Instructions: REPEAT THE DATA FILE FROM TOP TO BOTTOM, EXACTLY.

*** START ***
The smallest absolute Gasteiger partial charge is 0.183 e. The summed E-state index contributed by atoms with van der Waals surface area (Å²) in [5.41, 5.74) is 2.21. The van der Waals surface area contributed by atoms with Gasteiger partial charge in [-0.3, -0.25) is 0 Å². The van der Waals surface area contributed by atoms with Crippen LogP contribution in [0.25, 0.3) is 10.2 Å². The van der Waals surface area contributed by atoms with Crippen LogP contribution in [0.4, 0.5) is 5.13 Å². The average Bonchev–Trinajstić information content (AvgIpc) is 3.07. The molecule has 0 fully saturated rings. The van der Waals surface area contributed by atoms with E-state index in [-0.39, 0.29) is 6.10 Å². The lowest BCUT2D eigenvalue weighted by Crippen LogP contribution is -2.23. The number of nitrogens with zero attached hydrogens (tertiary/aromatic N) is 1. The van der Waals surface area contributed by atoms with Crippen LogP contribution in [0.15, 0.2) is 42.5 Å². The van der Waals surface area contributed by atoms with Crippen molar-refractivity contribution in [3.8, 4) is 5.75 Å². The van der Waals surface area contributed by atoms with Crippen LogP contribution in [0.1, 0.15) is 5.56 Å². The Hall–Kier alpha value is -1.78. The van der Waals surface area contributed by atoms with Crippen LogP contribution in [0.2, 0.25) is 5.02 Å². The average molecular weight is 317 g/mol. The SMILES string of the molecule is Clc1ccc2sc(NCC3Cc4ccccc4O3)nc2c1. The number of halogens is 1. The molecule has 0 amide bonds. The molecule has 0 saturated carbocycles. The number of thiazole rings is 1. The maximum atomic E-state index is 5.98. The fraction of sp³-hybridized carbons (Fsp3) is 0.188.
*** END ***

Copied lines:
The smallest absolute Gasteiger partial charge is 0.183 e. The summed E-state index contributed by atoms with van der Waals surface area (Å²) in [5.41, 5.74) is 2.21. The van der Waals surface area contributed by atoms with Gasteiger partial charge in [-0.3, -0.25) is 0 Å². The van der Waals surface area contributed by atoms with Crippen LogP contribution in [0.25, 0.3) is 10.2 Å². The van der Waals surface area contributed by atoms with Crippen LogP contribution in [0.4, 0.5) is 5.13 Å². The average Bonchev–Trinajstić information content (AvgIpc) is 3.07. The molecule has 0 fully saturated rings. The van der Waals surface area contributed by atoms with E-state index in [-0.39, 0.29) is 6.10 Å². The lowest BCUT2D eigenvalue weighted by Crippen LogP contribution is -2.23. The number of nitrogens with zero attached hydrogens (tertiary/aromatic N) is 1. The van der Waals surface area contributed by atoms with Crippen LogP contribution in [0.15, 0.2) is 42.5 Å². The van der Waals surface area contributed by atoms with Crippen molar-refractivity contribution in [3.8, 4) is 5.75 Å². The van der Waals surface area contributed by atoms with Crippen LogP contribution in [0.1, 0.15) is 5.56 Å². The Hall–Kier alpha value is -1.78. The van der Waals surface area contributed by atoms with Crippen LogP contribution in [0.2, 0.25) is 5.02 Å². The average molecular weight is 317 g/mol. The SMILES string of the molecule is Clc1ccc2sc(NCC3Cc4ccccc4O3)nc2c1. The number of halogens is 1. The molecule has 0 amide bonds. The molecule has 0 saturated carbocycles. The number of thiazole rings is 1. The maximum atomic E-state index is 5.98. The fraction of sp³-hybridized carbons (Fsp3) is 0.188.